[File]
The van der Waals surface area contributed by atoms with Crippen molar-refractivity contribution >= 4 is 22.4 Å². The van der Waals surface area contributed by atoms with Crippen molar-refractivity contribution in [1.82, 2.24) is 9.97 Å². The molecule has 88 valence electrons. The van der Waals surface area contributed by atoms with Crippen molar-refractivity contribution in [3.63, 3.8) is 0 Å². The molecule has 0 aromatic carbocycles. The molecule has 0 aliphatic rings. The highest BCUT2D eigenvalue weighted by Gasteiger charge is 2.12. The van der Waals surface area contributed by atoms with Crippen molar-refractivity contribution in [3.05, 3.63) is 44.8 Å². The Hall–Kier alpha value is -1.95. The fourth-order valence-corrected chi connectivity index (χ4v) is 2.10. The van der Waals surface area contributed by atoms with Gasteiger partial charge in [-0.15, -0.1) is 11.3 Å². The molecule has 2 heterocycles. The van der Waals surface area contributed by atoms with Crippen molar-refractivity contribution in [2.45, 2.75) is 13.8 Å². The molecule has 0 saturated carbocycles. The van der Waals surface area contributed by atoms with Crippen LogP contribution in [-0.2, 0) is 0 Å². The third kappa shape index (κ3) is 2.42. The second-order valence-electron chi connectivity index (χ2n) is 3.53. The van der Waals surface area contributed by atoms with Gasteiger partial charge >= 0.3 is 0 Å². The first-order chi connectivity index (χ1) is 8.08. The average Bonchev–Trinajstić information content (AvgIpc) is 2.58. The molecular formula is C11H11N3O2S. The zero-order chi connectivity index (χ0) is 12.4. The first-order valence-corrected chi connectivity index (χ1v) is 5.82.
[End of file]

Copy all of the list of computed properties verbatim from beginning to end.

The van der Waals surface area contributed by atoms with Crippen molar-refractivity contribution >= 4 is 22.4 Å². The van der Waals surface area contributed by atoms with Crippen molar-refractivity contribution in [1.82, 2.24) is 9.97 Å². The molecule has 88 valence electrons. The van der Waals surface area contributed by atoms with Crippen molar-refractivity contribution in [3.63, 3.8) is 0 Å². The molecule has 0 aromatic carbocycles. The molecule has 0 aliphatic rings. The highest BCUT2D eigenvalue weighted by Gasteiger charge is 2.12. The van der Waals surface area contributed by atoms with Crippen molar-refractivity contribution in [3.05, 3.63) is 44.8 Å². The Hall–Kier alpha value is -1.95. The fourth-order valence-corrected chi connectivity index (χ4v) is 2.10. The van der Waals surface area contributed by atoms with Gasteiger partial charge in [-0.15, -0.1) is 11.3 Å². The molecule has 2 heterocycles. The van der Waals surface area contributed by atoms with Crippen molar-refractivity contribution in [2.45, 2.75) is 13.8 Å². The molecule has 0 saturated carbocycles. The van der Waals surface area contributed by atoms with Crippen LogP contribution in [-0.2, 0) is 0 Å². The third kappa shape index (κ3) is 2.42. The second-order valence-electron chi connectivity index (χ2n) is 3.53. The van der Waals surface area contributed by atoms with Gasteiger partial charge >= 0.3 is 0 Å². The first-order chi connectivity index (χ1) is 8.08. The average Bonchev–Trinajstić information content (AvgIpc) is 2.58. The molecular formula is C11H11N3O2S. The zero-order chi connectivity index (χ0) is 12.4. The first-order valence-corrected chi connectivity index (χ1v) is 5.82.